We don't know Chris Cosentino, but we have tasted his brains risotto -- the warm, cinnamon-scented webs, the rice, the tender little chunks of chicken thighs studding the bowl. We have had his marrow salad and his tripe. The Top Chef Masters champ -- San Francisco's dark prince of "the nasty bits" -- can cook, no doubt. A dinner at Incanto makes you drunk.
Marrow goo runs through your veins like lava in slow motion. Voices sound fuzzy and distant. Your polenta legs buckle and sway. However, in addition to allowing Cosentino's creations to do battle with the inside of your stomach, you may now wear them on the outside as well. Yes, that's right -- Cosentino is hawking offal-themed apparel.
At last night's Test Kitchen dinner at Bestia, the phrase "vegetarian options are not available during this special meal" printed on top of the menu was something of an understatement. Cooked by some of L.A.'s top "underground" chefs, the focus of the 5-course meal was a selection of offal-centric dishes, which might not have seemed very sweet unless you were swayed by honeycomb tripe, veal nerve, and sweetbreads the size of cat brains.
It was no coincidence that the dinner was scheduled on Halloween's eve. Some people might prefer haunted houses or costume parties this time of year, but for a certain subset of foodies, this dinner could be seen as a grown-up version of being blind-folded and sticking your hands inside bags of cooked spaghetti (witch's hair) and peeled grapes (eyeballs).
One of our new favorite web series these days is Kamikaze Kitchen, a collaboration between Good Food and sometimes L.A. Weekly contributor Eddie Lin (DeepEndDining) and Trippy Food blog author Valentino Herrera. The comedic duo just dropped their first episode on YouTube back in September and have plans to release several more episodes in the near future.
The point of the show invovles challenging L.A. chefs to "get real weird" -- to borrow a phrase from Workaholics -- with an unusual mystery ingredient. Thus Lin and Herrera drop in on chefs at their restaurants, give them a brown bag with the secret (and very strange) protein, watch the chefs cook with it, then sample the results.
Tomorrow is Bloomsday, an annual holiday in which James Joyce fans rejoice and celebrate one of the author's greatest works, Ulysses. For those of you who have never read the book, or only pretended to read it in college, the epic story follows one Leopold Bloom as he goes about his day -- June 16, 1904, to be exact -- in Dublin.
To celebrate Bloomsday 2012, the Hammer Museum will host a Guinness-infused happy hour followed by a "fast-paced presentation of the Aeolus chapter" of the novel, followed by another Guinness-infused happy hour to wind things down. And, because pints of Guinness aren't the only way to celebrate this Irish character, we have a few additional ideas to make Bloomsday your own.
Chef Perfecto Rocher wants to help take your mind off the upcoming foie gras ban by reminding you that there are tons of other tasty animal livers that make for perfectly suitable ingredients. While many other restaurants are hosting all-out foie feasts, Lazy Ox Canteen is planning a "Forget Foie" menu -- intended to "celebrate [their] apathy" with the foie gras issue -- set to run as an a la carte menu. On June 29-30, the menu will feature alternatives to foie like braised octopus with monkfish liver (known as the "foie gras of the sea"), beef liver cooked "a la plancha" with roasted yams, and a Lazy Ox burger topped off with lamb's liver. Remember what your mother said about eating liver. Turn the page for the full menu.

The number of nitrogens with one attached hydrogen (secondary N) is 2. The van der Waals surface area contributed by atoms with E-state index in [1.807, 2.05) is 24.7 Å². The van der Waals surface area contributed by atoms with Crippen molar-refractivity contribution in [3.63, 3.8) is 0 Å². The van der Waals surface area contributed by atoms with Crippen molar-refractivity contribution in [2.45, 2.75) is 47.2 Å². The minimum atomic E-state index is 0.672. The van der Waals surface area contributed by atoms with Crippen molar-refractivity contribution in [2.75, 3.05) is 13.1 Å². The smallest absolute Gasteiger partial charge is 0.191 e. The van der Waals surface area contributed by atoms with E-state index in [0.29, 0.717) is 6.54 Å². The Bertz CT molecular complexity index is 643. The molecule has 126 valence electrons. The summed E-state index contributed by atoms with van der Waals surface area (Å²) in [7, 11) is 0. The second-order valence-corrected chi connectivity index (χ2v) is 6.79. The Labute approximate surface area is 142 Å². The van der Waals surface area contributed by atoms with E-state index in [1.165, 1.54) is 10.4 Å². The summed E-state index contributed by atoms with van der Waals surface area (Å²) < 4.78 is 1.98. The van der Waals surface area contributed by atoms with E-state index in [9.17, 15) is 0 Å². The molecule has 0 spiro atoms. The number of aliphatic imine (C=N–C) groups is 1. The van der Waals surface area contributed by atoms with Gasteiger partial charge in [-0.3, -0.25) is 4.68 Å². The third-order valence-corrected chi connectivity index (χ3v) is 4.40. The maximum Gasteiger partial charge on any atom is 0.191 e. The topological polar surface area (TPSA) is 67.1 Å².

It's 8 a.m., June 16th, 1904, and at 7 Eccles Street in Dublin, Leopold Bloom, the wandering hero of Ulysses, is contemplating a breakfast of offal, which we know all about thanks to James Joyce's piquant description:
Mr. Leopold Bloom ate with relish the inner organs of beasts and fowls. He liked thick giblet soup, nutty gizzards, a stuffed roast heart, liverslices fried with crustcrumbs, fried hencods' roes. Most of all he liked grilled mutton kidneys which gave to his palate a fine tang of faintly scented urine.
Today marks the birthday of one Robert Burns, Scotland's national poet, whose short but prolific life back in the late 18th-century is celebrated on this day every year by any Scot worth his or her haggis -- or anyone else looking for a good time eating traditional Scottish dishes washed down with more than a wee dram of whiskey. This is drunken revelry at its best.
The traditional Burns Supper centers around a haggis, which consists of sheep's 'pluck' (heart, lungs and liver) minced with onion, oatmeal, suet, spices and salt all encased in the animal's stomach and simmered for several hours. Haggis is not for the faint-hearted and when you break it down there's not a lot to like: it's basically a glorified stuffed sheep's stomach with lots of bells and whistles to distract from what you are eating.
Palate Food + Wine, a restaurant towards which we feel a great amount of affection, just announced its new Offal Wednesdays, in the spirit of its Tuesday Cirque de Fromage - a concept of which we are no less fond. Because while some people are becoming alarmed at the recent profusion of ears and snouts and trotters in the better sort of Los Angeles restaurants, we see it as only a good thing.
Each order of bone marrow with kimchi and fried quail eggs, or brain ravioli with ricotta and sage, or sweetbreads with wild nettles, or split-pea soup with pig's ear croutons is a ribeye steak not eaten and a pork chop not ordered; a local, sustainably raised animal
enjoyed in its fullest. Menus, served at the wine bar in the back room, change weekly: a three-course tasting menu runs $25, and individual dishes are available for $9 a pop. We'll be the guy pounding down braised roosters' combs at the bar.
Palate Food + Wine: 933 S. Brand Blvd., Glendale; (818) 662-9463.